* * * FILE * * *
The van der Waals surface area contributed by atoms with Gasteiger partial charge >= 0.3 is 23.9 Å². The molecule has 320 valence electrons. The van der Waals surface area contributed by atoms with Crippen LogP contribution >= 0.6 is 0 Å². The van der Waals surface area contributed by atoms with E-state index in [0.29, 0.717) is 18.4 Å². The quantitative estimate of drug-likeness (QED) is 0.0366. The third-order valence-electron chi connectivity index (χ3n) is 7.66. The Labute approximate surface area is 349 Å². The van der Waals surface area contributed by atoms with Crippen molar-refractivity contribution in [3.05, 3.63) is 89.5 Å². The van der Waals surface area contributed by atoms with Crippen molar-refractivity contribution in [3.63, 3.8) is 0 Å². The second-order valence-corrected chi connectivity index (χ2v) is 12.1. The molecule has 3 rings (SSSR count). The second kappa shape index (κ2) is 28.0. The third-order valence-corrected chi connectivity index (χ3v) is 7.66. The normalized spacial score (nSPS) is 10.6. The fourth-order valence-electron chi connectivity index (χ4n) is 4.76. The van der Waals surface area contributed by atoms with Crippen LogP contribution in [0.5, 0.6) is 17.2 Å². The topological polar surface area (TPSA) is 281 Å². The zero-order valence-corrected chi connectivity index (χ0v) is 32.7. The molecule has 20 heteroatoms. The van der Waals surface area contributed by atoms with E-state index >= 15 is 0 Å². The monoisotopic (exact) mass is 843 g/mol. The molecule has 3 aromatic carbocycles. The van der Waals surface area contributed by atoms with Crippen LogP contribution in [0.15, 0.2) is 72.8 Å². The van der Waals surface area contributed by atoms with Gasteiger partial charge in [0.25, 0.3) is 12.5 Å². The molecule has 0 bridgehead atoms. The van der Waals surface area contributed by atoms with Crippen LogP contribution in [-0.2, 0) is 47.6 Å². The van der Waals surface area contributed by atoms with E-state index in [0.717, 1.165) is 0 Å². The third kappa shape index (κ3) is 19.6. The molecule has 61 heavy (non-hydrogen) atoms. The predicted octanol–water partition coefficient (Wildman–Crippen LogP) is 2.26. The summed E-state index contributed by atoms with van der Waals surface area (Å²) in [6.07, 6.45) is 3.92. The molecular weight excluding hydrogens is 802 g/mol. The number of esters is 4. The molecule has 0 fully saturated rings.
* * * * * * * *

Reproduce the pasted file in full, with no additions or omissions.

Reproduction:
The van der Waals surface area contributed by atoms with Gasteiger partial charge >= 0.3 is 23.9 Å². The molecule has 320 valence electrons. The van der Waals surface area contributed by atoms with Crippen LogP contribution >= 0.6 is 0 Å². The van der Waals surface area contributed by atoms with E-state index in [0.29, 0.717) is 18.4 Å². The quantitative estimate of drug-likeness (QED) is 0.0366. The third-order valence-electron chi connectivity index (χ3n) is 7.66. The Labute approximate surface area is 349 Å². The van der Waals surface area contributed by atoms with Crippen molar-refractivity contribution in [3.05, 3.63) is 89.5 Å². The van der Waals surface area contributed by atoms with Crippen molar-refractivity contribution in [3.63, 3.8) is 0 Å². The second-order valence-corrected chi connectivity index (χ2v) is 12.1. The molecule has 3 rings (SSSR count). The second kappa shape index (κ2) is 28.0. The third-order valence-corrected chi connectivity index (χ3v) is 7.66. The normalized spacial score (nSPS) is 10.6. The fourth-order valence-electron chi connectivity index (χ4n) is 4.76. The van der Waals surface area contributed by atoms with Crippen LogP contribution in [0.5, 0.6) is 17.2 Å². The topological polar surface area (TPSA) is 281 Å². The zero-order valence-corrected chi connectivity index (χ0v) is 32.7. The molecule has 20 heteroatoms. The van der Waals surface area contributed by atoms with E-state index >= 15 is 0 Å². The monoisotopic (exact) mass is 843 g/mol. The molecule has 3 aromatic carbocycles. The van der Waals surface area contributed by atoms with Crippen LogP contribution in [0.15, 0.2) is 72.8 Å². The van der Waals surface area contributed by atoms with Gasteiger partial charge in [0.25, 0.3) is 12.5 Å². The molecule has 0 bridgehead atoms. The van der Waals surface area contributed by atoms with Crippen LogP contribution in [-0.2, 0) is 47.6 Å². The van der Waals surface area contributed by atoms with E-state index in [0.717, 1.165) is 0 Å². The third kappa shape index (κ3) is 19.6. The molecule has 61 heavy (non-hydrogen) atoms. The predicted octanol–water partition coefficient (Wildman–Crippen LogP) is 2.26. The summed E-state index contributed by atoms with van der Waals surface area (Å²) in [6.07, 6.45) is 3.92. The molecular weight excluding hydrogens is 802 g/mol. The number of esters is 4. The molecule has 0 fully saturated rings.